A Churchillian Experience for the Blazers
The BBIC tour group enjoyed food, drink, and good company, courtesy of alumnus Greg Richard ’88 ΔΤΔ from New York, NY late Saturday afternoon on Feb. 17 in a private meeting room at The Churchill Tavern, a classic NYC pub which serves British fare in a distinctly Churchillian atmosphere.
Richard is Chief Commercial Officer at Interpace Diagnostics where he conducts sales research of DNA and RNA sequencing for thyroid and lung cancer as well as exploring the risk of malignancy in pancreatic cysts and is currently providing the only product on the market in this area. He acts as a liaison between doctors and the diagnostic spectrum by promoting the latest cutting-edge molecular diagnostic tests.
Richard traditionally hosts this event, which is one of the many highlights of the trip. He says, “This provides me another opportunity beyond my scholarship support and support of the Richard Career Resource Center on campus to give back to students like the people who helped me when I was a student. For most of the students, this is their first time in New York City, and I love to see how excited they are to experience my adopted home.”
When asked about the reaction of this group of students, he said, “The students universally said the trip was a life-changing experience. They were all very enthusiastic about what they had learned and how they would apply it in their Blue Blazers activities going forward.”
Two of the Blazers, Taylor Howard ’18 KAѲ from Mokane, MO and Gracie Koonce ’19 KAѲ, from Norman, OK had the opportunity to speak with Richard about their specific career opportunities in nursing and pharmaceuticals.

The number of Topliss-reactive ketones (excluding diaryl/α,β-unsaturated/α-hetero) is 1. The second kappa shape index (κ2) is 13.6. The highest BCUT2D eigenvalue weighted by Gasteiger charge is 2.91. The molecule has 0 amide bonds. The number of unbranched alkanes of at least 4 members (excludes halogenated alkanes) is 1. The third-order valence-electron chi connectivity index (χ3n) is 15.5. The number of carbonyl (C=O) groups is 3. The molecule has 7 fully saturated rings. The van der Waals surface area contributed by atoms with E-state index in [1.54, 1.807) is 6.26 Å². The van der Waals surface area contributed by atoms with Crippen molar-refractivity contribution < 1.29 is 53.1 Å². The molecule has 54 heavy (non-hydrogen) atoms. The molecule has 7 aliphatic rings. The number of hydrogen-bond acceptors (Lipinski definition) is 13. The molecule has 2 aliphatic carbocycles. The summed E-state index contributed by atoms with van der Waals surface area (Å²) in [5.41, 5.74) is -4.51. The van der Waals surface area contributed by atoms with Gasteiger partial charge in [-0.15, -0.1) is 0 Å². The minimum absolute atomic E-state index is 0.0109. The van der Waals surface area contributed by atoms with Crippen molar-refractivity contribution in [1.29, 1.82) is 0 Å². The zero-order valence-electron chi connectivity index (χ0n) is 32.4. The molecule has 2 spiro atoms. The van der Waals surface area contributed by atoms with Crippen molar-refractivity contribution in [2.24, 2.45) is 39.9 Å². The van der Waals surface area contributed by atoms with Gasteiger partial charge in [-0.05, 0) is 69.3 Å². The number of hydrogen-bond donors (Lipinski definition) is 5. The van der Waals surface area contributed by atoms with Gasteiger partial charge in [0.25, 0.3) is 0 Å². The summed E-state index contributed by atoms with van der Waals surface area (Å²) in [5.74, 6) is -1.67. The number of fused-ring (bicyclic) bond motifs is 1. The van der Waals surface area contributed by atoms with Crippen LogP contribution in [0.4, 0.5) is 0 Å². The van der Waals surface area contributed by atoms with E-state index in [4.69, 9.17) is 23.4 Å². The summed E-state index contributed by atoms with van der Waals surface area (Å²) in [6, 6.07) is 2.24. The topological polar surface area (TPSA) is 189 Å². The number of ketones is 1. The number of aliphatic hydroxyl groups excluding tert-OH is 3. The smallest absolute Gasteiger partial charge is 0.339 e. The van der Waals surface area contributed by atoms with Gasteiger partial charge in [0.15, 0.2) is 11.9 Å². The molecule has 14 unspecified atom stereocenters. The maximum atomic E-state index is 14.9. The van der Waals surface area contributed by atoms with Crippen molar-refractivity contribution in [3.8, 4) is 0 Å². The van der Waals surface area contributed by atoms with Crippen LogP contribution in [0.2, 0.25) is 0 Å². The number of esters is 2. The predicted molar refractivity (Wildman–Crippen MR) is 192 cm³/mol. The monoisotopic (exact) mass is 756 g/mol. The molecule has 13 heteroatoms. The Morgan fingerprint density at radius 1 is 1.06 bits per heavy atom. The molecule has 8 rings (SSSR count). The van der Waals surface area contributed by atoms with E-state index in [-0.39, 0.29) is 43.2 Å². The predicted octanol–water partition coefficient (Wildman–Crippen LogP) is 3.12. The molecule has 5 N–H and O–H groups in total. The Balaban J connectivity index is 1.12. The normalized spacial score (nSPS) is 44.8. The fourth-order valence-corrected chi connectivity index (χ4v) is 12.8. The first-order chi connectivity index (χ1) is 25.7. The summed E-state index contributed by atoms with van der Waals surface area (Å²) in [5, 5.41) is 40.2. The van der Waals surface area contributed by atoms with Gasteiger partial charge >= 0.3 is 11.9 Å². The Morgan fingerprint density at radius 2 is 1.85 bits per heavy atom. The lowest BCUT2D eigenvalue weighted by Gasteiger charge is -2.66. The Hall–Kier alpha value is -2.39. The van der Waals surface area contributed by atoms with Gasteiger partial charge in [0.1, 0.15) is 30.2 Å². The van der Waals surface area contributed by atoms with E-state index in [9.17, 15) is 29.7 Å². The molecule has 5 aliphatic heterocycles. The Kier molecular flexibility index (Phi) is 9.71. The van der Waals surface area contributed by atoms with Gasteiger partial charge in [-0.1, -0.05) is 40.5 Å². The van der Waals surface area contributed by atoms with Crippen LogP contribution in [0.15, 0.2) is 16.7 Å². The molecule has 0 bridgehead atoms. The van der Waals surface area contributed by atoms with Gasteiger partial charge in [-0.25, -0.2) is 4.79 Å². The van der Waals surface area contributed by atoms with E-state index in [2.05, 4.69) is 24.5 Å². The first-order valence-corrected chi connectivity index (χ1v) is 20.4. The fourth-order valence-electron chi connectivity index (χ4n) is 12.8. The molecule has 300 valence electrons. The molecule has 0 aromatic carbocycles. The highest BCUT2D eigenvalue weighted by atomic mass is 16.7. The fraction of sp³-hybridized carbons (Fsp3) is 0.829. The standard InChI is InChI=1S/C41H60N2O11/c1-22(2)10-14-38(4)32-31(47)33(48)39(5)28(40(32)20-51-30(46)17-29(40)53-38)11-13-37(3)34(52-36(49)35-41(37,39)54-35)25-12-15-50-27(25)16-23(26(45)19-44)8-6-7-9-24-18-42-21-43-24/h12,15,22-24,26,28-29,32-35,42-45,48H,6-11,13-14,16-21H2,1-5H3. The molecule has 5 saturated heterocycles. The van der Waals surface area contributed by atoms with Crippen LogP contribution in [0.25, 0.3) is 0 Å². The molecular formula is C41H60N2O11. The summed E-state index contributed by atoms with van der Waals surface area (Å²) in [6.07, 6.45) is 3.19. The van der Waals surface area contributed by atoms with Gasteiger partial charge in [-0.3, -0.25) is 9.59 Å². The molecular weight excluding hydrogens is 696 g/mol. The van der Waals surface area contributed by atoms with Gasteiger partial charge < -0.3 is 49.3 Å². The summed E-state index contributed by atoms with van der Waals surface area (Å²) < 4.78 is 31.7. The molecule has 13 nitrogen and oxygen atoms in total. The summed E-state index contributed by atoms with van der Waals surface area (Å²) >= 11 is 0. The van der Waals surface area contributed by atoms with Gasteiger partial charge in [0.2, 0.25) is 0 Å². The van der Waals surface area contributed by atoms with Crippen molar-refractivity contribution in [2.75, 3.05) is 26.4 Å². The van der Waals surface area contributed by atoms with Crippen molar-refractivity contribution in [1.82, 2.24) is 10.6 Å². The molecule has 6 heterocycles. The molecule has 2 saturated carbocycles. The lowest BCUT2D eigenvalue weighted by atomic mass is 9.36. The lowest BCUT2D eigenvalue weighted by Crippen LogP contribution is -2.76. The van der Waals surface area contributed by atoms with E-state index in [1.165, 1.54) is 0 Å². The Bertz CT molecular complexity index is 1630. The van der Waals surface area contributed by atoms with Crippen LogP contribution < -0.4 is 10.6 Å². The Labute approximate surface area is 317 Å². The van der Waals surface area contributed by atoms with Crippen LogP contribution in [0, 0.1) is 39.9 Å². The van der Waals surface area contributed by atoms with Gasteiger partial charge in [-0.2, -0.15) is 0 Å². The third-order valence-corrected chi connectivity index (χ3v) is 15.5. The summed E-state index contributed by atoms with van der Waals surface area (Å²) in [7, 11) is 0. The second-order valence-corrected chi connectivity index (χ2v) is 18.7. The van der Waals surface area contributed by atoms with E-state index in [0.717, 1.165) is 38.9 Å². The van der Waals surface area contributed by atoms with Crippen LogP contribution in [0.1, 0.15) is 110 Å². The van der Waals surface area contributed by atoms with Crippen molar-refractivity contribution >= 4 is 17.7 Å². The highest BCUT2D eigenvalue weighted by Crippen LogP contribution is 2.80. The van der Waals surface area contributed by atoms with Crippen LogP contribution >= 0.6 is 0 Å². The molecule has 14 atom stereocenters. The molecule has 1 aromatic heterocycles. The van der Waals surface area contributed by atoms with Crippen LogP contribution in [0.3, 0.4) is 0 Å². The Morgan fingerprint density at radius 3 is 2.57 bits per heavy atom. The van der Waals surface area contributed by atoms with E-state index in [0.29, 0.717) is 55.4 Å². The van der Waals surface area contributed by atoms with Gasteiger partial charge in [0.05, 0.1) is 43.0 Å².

“Greg explained to me what his company does, and to me, it is impactful work,” says Howard. “I want to be a nurse so that I can help people and give back. I always thought that I would have to work on a surgical floor to do that. However, Greg made me realize just how important a nurse that gets prior authorization for a patient is, and that conversation sparked my interest in his field of work.”
Koonce agrees. “Greg spoke to me about the possibility of considering a future in his pharmaceutical world, and this idea has really taken hold of me since the trip. We even discussed the possibility of a summer internship that I look forward to pursuing. I have spoken with professors, my family, advisors, and other alumni about the opportunity to intern with his company in New Jersey. I have also done my fair share of research on his company. He gave me a lot to think about—options that I probably would not have considered or explored if I had not had the opportunity to meet him. It is really truly incredible how one trip to New York City can change the course of my life as I know it.”
Richard confirmed that he intends to stay in touch with the two students about internship possibilities.
“Our alumni have the best interests of the students who are currently at Westminster at heart,” says Howard. “Most alumni I met were not even in a biology-related profession, but still took the time of day to talk to me, ask about my interests, and wish me the best while offering to help in any way they could.”
“I hope to someday be an inspiration and make a difference in Westminster students’ lives just as Mr. Richard has done for me,” says Koonce.